I need my job, but I feel like I'm living a lie. The doctor is over-diagnosing, and I don't know what to do about it. After all, I'm not supposed to question his diagnoses. Can you help me figure this out?
Feeling Bad

Dear Feeling Bad,

It's easy to understand why you feel bad about your predicament. Ethical clinicians treat their patients the way they would want to be treated if the roles were reversed. You are a seasoned hygienist with enough experience to know whether or nor a patient has periodontal disease. The overriding factor is the patients. They put their trust in us to provide appropriate treatment, and when we over- or under-treat them on purpose, we violate that trust.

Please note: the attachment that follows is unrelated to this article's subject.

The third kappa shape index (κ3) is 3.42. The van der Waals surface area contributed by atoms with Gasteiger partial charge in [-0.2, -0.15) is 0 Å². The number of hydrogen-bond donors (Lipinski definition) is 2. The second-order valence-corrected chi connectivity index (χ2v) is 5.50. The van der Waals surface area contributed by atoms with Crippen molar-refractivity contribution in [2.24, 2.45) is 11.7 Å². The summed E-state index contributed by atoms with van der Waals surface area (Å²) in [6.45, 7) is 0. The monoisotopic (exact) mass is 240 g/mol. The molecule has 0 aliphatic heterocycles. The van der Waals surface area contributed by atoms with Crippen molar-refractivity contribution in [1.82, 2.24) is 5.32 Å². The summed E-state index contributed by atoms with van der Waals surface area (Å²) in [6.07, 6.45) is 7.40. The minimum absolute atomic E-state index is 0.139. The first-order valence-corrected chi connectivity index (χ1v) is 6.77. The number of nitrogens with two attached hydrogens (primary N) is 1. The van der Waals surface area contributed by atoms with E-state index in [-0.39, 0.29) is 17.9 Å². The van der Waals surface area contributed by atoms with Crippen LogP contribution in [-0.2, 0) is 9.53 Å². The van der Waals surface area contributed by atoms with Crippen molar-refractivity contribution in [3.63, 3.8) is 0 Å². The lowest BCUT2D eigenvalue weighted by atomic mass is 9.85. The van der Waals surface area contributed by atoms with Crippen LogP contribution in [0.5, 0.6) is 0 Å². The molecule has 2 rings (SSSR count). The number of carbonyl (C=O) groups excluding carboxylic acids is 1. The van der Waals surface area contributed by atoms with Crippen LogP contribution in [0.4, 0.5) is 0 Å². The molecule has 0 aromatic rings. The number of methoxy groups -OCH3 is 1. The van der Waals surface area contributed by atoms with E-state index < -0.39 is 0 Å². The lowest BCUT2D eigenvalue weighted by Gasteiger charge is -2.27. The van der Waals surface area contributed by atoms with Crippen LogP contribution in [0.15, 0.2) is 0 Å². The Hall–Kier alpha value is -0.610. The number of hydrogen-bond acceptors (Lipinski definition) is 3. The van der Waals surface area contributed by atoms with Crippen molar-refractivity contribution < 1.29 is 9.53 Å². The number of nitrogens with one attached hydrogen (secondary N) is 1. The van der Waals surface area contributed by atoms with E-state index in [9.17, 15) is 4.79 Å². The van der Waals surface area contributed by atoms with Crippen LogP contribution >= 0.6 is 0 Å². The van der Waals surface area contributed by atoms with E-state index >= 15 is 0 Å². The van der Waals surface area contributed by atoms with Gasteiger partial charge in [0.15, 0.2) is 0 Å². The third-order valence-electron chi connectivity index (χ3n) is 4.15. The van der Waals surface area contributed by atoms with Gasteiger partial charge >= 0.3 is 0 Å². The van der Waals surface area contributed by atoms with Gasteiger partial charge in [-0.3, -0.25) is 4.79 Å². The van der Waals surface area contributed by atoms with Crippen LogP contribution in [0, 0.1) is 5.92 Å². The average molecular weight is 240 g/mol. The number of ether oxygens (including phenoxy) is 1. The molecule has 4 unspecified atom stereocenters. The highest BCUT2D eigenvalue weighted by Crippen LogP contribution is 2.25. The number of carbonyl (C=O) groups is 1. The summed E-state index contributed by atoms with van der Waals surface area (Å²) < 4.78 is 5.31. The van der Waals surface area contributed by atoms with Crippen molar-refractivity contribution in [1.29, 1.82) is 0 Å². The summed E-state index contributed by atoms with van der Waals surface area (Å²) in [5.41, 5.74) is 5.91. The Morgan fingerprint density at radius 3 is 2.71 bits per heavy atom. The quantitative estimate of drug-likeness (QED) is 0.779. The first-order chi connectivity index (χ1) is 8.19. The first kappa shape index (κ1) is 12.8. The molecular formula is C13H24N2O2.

I have to wonder about what criteria the doctor is basing his diagnosis of active periodontal disease. Gingival bleeding and 4 mm sulci indicate gingivitis, not periodontal disease. How can you plane root surfaces that are not exposed through bone loss? Further, all gingivitis does not progress into periodontitis. While I understand that the pathogens that are associated with periodontitis begin their destructive work in shallow sulci, definitive periodontal treatment is not appropriate until definitive signs are present, such as bone loss evidenced through periodontal probing and radiographs. Treating disease that does not exist is like an unethical auto mechanic telling me I need repairs that are not really needed, just to extract more money from me.